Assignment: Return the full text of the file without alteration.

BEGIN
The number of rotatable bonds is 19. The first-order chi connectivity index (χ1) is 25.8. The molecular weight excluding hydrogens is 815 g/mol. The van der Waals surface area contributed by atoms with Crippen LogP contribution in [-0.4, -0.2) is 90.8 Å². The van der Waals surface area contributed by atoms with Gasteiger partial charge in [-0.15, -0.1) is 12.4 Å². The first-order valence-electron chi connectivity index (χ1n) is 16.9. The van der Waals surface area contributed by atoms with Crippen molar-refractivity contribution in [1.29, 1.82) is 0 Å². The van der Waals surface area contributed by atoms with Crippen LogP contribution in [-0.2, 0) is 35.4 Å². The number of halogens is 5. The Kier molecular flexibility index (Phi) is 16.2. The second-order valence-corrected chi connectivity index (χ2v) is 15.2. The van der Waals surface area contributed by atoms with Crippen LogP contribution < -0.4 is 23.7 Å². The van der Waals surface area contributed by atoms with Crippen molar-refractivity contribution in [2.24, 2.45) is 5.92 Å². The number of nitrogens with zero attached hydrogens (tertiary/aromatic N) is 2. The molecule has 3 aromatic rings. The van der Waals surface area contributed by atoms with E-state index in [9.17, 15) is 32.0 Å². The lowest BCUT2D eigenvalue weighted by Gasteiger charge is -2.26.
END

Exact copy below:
The number of rotatable bonds is 19. The first-order chi connectivity index (χ1) is 25.8. The molecular weight excluding hydrogens is 815 g/mol. The van der Waals surface area contributed by atoms with Crippen LogP contribution in [-0.4, -0.2) is 90.8 Å². The van der Waals surface area contributed by atoms with Gasteiger partial charge in [-0.15, -0.1) is 12.4 Å². The first-order valence-electron chi connectivity index (χ1n) is 16.9. The van der Waals surface area contributed by atoms with Crippen molar-refractivity contribution in [1.29, 1.82) is 0 Å². The van der Waals surface area contributed by atoms with Crippen LogP contribution in [-0.2, 0) is 35.4 Å². The number of halogens is 5. The Kier molecular flexibility index (Phi) is 16.2. The second-order valence-corrected chi connectivity index (χ2v) is 15.2. The van der Waals surface area contributed by atoms with Crippen LogP contribution < -0.4 is 23.7 Å². The van der Waals surface area contributed by atoms with Crippen molar-refractivity contribution in [2.24, 2.45) is 5.92 Å². The number of nitrogens with zero attached hydrogens (tertiary/aromatic N) is 2. The molecule has 3 aromatic rings. The van der Waals surface area contributed by atoms with E-state index in [9.17, 15) is 32.0 Å². The lowest BCUT2D eigenvalue weighted by Gasteiger charge is -2.26.